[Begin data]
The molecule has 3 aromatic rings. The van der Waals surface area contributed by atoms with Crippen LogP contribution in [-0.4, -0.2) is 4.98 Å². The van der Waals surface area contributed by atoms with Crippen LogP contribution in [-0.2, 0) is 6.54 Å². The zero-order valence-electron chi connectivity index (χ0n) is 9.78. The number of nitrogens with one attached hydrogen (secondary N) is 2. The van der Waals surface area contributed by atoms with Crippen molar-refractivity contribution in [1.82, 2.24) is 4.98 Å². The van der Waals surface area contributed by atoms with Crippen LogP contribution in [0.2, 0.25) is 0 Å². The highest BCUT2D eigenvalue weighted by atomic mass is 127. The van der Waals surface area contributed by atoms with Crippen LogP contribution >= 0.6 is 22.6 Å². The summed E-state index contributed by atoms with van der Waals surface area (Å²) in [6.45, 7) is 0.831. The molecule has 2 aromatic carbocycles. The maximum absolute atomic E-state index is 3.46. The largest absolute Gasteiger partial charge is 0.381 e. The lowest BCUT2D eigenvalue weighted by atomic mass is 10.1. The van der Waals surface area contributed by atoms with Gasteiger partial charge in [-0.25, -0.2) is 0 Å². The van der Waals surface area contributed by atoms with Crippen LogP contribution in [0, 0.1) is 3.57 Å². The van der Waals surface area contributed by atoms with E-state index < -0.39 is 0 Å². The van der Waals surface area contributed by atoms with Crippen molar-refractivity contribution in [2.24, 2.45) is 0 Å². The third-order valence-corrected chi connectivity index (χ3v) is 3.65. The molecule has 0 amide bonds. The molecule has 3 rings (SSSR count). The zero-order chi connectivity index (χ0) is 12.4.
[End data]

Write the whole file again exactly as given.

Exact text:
The molecule has 3 aromatic rings. The van der Waals surface area contributed by atoms with Crippen LogP contribution in [-0.4, -0.2) is 4.98 Å². The van der Waals surface area contributed by atoms with Crippen LogP contribution in [-0.2, 0) is 6.54 Å². The zero-order valence-electron chi connectivity index (χ0n) is 9.78. The number of nitrogens with one attached hydrogen (secondary N) is 2. The van der Waals surface area contributed by atoms with Crippen molar-refractivity contribution in [1.82, 2.24) is 4.98 Å². The van der Waals surface area contributed by atoms with Crippen LogP contribution in [0.2, 0.25) is 0 Å². The highest BCUT2D eigenvalue weighted by atomic mass is 127. The van der Waals surface area contributed by atoms with Crippen LogP contribution >= 0.6 is 22.6 Å². The summed E-state index contributed by atoms with van der Waals surface area (Å²) in [6.45, 7) is 0.831. The molecule has 2 aromatic carbocycles. The maximum absolute atomic E-state index is 3.46. The largest absolute Gasteiger partial charge is 0.381 e. The lowest BCUT2D eigenvalue weighted by atomic mass is 10.1. The van der Waals surface area contributed by atoms with Gasteiger partial charge in [-0.25, -0.2) is 0 Å². The van der Waals surface area contributed by atoms with Crippen LogP contribution in [0, 0.1) is 3.57 Å². The van der Waals surface area contributed by atoms with E-state index < -0.39 is 0 Å². The van der Waals surface area contributed by atoms with Crippen molar-refractivity contribution in [2.24, 2.45) is 0 Å². The third-order valence-corrected chi connectivity index (χ3v) is 3.65. The molecule has 0 amide bonds. The molecule has 3 rings (SSSR count). The zero-order chi connectivity index (χ0) is 12.4.